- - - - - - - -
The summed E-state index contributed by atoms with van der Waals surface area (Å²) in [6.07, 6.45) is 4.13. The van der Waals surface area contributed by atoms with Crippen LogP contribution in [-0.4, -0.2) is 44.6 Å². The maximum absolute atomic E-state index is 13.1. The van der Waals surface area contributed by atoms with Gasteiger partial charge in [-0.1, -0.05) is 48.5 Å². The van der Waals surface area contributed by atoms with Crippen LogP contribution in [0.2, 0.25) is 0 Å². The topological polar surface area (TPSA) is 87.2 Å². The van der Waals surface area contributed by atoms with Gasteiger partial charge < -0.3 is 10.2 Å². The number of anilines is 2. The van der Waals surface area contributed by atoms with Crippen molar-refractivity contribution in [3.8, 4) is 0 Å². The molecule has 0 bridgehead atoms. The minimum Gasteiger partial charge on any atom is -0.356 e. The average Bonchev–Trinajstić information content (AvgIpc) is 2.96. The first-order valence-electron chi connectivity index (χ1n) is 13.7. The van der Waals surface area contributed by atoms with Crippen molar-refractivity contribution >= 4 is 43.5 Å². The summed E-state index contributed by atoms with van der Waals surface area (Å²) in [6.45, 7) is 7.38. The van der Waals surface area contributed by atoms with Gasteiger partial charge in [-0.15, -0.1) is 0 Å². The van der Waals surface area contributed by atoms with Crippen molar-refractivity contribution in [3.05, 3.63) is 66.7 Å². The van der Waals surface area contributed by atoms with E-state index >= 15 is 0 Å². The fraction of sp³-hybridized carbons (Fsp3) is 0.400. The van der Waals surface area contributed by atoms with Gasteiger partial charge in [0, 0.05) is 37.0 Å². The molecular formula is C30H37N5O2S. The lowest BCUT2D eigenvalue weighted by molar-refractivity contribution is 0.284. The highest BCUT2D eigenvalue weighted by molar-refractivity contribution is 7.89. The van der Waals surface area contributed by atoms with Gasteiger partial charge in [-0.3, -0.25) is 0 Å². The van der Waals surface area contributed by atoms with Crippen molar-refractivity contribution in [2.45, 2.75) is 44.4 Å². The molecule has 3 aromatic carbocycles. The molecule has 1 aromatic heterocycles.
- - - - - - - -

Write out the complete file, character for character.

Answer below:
The summed E-state index contributed by atoms with van der Waals surface area (Å²) in [6.07, 6.45) is 4.13. The van der Waals surface area contributed by atoms with Crippen LogP contribution in [-0.4, -0.2) is 44.6 Å². The maximum absolute atomic E-state index is 13.1. The van der Waals surface area contributed by atoms with Gasteiger partial charge in [-0.1, -0.05) is 48.5 Å². The van der Waals surface area contributed by atoms with Crippen LogP contribution in [0.2, 0.25) is 0 Å². The topological polar surface area (TPSA) is 87.2 Å². The van der Waals surface area contributed by atoms with Gasteiger partial charge < -0.3 is 10.2 Å². The number of anilines is 2. The van der Waals surface area contributed by atoms with Crippen molar-refractivity contribution in [3.8, 4) is 0 Å². The molecule has 0 bridgehead atoms. The minimum Gasteiger partial charge on any atom is -0.356 e. The average Bonchev–Trinajstić information content (AvgIpc) is 2.96. The first-order valence-electron chi connectivity index (χ1n) is 13.7. The van der Waals surface area contributed by atoms with Crippen molar-refractivity contribution >= 4 is 43.5 Å². The summed E-state index contributed by atoms with van der Waals surface area (Å²) in [6.45, 7) is 7.38. The van der Waals surface area contributed by atoms with Gasteiger partial charge in [-0.15, -0.1) is 0 Å². The van der Waals surface area contributed by atoms with Crippen molar-refractivity contribution in [3.05, 3.63) is 66.7 Å². The van der Waals surface area contributed by atoms with E-state index >= 15 is 0 Å². The fraction of sp³-hybridized carbons (Fsp3) is 0.400. The van der Waals surface area contributed by atoms with Gasteiger partial charge in [0, 0.05) is 37.0 Å². The molecular formula is C30H37N5O2S. The lowest BCUT2D eigenvalue weighted by molar-refractivity contribution is 0.284. The highest BCUT2D eigenvalue weighted by molar-refractivity contribution is 7.89. The van der Waals surface area contributed by atoms with Gasteiger partial charge in [-0.3, -0.25) is 0 Å². The van der Waals surface area contributed by atoms with Crippen molar-refractivity contribution in [2.45, 2.75) is 44.4 Å². The molecule has 3 aromatic carbocycles. The molecule has 1 aromatic heterocycles.